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Learning and Sharing

Sharing an Imagination

 

Wonderful morning at the JCC preschool!  The targeted Social Thinking® concept for today was Sharing An Imagination.  A shared imagination is the ability to imagine what another person is thinking, feeling, and/or pretending.  Through Shared Collaborative Imaginative Play children learn an essential skill set to enable them to work and learn in groups, develop social relationships, and engage in socially-based critical thinking or social problem solving.

 

 

When is a spatula not a spatula?  When is a cardboard tube not a cardboard tube?  Francis and I stepped through The Hoop of Change and pretended to be a reporter and her cameraman.  We pretended that the spatula was a microphone and the cardboard tube was a video camera as we interviewed the children and asked about their spring break adventures.  Others stepped through The Hoop of Change and pretended to be cheetahs, lions and tigers hunting on the savanna.  Once they stepped back through The Hoop, they were children again!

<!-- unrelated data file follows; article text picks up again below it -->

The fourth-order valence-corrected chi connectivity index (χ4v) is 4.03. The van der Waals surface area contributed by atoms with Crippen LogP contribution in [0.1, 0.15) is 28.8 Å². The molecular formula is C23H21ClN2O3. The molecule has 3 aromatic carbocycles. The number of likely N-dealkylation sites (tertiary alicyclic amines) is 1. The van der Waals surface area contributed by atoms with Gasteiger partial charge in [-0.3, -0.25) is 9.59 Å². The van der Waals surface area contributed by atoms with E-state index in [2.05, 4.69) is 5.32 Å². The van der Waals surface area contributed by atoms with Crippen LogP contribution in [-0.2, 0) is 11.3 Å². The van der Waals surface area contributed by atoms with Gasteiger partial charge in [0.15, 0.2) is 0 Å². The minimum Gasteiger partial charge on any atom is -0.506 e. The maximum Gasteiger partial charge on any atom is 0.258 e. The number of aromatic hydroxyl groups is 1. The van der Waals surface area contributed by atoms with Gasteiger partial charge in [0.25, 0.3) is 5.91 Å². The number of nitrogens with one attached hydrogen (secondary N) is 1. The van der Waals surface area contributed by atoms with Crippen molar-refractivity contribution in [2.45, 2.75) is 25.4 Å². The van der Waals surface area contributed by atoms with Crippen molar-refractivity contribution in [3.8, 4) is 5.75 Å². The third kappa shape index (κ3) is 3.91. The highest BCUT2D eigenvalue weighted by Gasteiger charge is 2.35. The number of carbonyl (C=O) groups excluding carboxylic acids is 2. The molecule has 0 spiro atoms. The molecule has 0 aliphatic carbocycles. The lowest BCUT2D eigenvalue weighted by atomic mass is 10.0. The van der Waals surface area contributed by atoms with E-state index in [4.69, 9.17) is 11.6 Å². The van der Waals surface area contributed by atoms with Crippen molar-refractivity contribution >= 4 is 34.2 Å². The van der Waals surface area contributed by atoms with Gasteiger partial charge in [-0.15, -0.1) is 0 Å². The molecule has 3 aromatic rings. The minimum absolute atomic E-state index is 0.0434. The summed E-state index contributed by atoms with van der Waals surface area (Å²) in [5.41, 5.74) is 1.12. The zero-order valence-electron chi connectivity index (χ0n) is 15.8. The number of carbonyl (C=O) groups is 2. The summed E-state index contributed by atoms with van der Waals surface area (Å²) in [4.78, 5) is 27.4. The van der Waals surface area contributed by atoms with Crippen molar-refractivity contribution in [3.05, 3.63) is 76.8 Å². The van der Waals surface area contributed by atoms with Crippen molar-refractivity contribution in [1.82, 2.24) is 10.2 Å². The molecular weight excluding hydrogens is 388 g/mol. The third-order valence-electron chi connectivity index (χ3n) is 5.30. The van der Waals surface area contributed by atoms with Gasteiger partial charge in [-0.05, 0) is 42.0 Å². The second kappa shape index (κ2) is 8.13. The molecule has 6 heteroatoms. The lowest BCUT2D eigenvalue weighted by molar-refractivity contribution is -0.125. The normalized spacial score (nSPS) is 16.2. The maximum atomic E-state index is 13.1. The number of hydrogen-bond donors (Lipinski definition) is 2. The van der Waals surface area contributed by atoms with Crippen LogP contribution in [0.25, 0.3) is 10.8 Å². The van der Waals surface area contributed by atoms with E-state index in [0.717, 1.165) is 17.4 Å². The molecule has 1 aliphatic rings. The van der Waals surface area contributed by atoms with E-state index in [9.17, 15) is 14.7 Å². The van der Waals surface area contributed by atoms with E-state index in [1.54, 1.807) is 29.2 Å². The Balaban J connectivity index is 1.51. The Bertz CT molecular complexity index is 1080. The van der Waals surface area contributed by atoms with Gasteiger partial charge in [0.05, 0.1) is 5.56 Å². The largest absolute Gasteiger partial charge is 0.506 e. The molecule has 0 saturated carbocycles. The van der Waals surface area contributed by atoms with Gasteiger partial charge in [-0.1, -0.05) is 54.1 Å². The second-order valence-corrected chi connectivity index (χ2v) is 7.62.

Often, children with social learning challenges have difficulty joining and staying involved in this type of play and conversation.  Some children find it difficult to imagine someone else’s experience or point of view if it’s not their own.  Shared imagination helps us to imagine what characters are thinking and what might be their intentions; it is at the heart of reading comprehension, narrative language, and written expression.

Working through We Thinkers! Series Vol. 2 Social Problem Solvers Curriculum (http://socialthinking.com) has been a blast for all of us!

Not a Box, by Antoinette Portis, is a beloved book with this group; it inspires conversation about sharing an imagination.

 

 

 

 

Best,

Robin

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